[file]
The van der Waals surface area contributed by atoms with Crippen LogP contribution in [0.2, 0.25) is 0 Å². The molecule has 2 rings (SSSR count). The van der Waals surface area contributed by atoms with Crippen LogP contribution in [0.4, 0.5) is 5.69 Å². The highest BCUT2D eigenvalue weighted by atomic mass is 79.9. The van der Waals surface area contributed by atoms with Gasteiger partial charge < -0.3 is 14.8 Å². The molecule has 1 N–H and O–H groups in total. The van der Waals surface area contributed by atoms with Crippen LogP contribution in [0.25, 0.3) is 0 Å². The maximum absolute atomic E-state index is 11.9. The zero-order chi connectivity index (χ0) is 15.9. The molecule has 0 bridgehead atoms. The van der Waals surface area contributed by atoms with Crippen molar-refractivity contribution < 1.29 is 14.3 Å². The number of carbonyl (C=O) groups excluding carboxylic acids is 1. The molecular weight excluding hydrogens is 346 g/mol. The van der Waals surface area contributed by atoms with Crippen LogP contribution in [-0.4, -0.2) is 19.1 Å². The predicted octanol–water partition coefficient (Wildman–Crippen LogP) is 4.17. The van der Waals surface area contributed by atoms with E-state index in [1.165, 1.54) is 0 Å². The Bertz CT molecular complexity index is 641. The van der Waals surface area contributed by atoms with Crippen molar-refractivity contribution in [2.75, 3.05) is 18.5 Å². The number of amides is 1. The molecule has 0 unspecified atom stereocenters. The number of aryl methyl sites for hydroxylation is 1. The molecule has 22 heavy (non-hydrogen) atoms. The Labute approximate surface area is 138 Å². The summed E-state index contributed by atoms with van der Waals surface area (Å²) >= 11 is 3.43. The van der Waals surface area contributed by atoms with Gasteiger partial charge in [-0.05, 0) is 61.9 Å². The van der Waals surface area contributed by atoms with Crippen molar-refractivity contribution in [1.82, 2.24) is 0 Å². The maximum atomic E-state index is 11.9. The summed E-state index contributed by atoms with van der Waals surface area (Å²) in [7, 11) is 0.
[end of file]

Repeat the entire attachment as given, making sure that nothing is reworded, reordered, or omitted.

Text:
The van der Waals surface area contributed by atoms with Crippen LogP contribution in [0.2, 0.25) is 0 Å². The molecule has 2 rings (SSSR count). The van der Waals surface area contributed by atoms with Crippen LogP contribution in [0.4, 0.5) is 5.69 Å². The highest BCUT2D eigenvalue weighted by atomic mass is 79.9. The van der Waals surface area contributed by atoms with Gasteiger partial charge < -0.3 is 14.8 Å². The molecule has 1 N–H and O–H groups in total. The van der Waals surface area contributed by atoms with Crippen LogP contribution in [0.25, 0.3) is 0 Å². The maximum absolute atomic E-state index is 11.9. The zero-order chi connectivity index (χ0) is 15.9. The molecule has 0 bridgehead atoms. The van der Waals surface area contributed by atoms with Crippen molar-refractivity contribution < 1.29 is 14.3 Å². The number of carbonyl (C=O) groups excluding carboxylic acids is 1. The molecular weight excluding hydrogens is 346 g/mol. The van der Waals surface area contributed by atoms with Crippen LogP contribution in [-0.4, -0.2) is 19.1 Å². The predicted octanol–water partition coefficient (Wildman–Crippen LogP) is 4.17. The van der Waals surface area contributed by atoms with E-state index in [1.165, 1.54) is 0 Å². The Bertz CT molecular complexity index is 641. The van der Waals surface area contributed by atoms with Crippen molar-refractivity contribution in [2.75, 3.05) is 18.5 Å². The number of amides is 1. The molecule has 0 unspecified atom stereocenters. The number of aryl methyl sites for hydroxylation is 1. The molecule has 22 heavy (non-hydrogen) atoms. The Labute approximate surface area is 138 Å². The summed E-state index contributed by atoms with van der Waals surface area (Å²) >= 11 is 3.43. The van der Waals surface area contributed by atoms with Gasteiger partial charge in [-0.05, 0) is 61.9 Å². The van der Waals surface area contributed by atoms with Crippen molar-refractivity contribution in [1.82, 2.24) is 0 Å². The maximum atomic E-state index is 11.9. The summed E-state index contributed by atoms with van der Waals surface area (Å²) in [7, 11) is 0.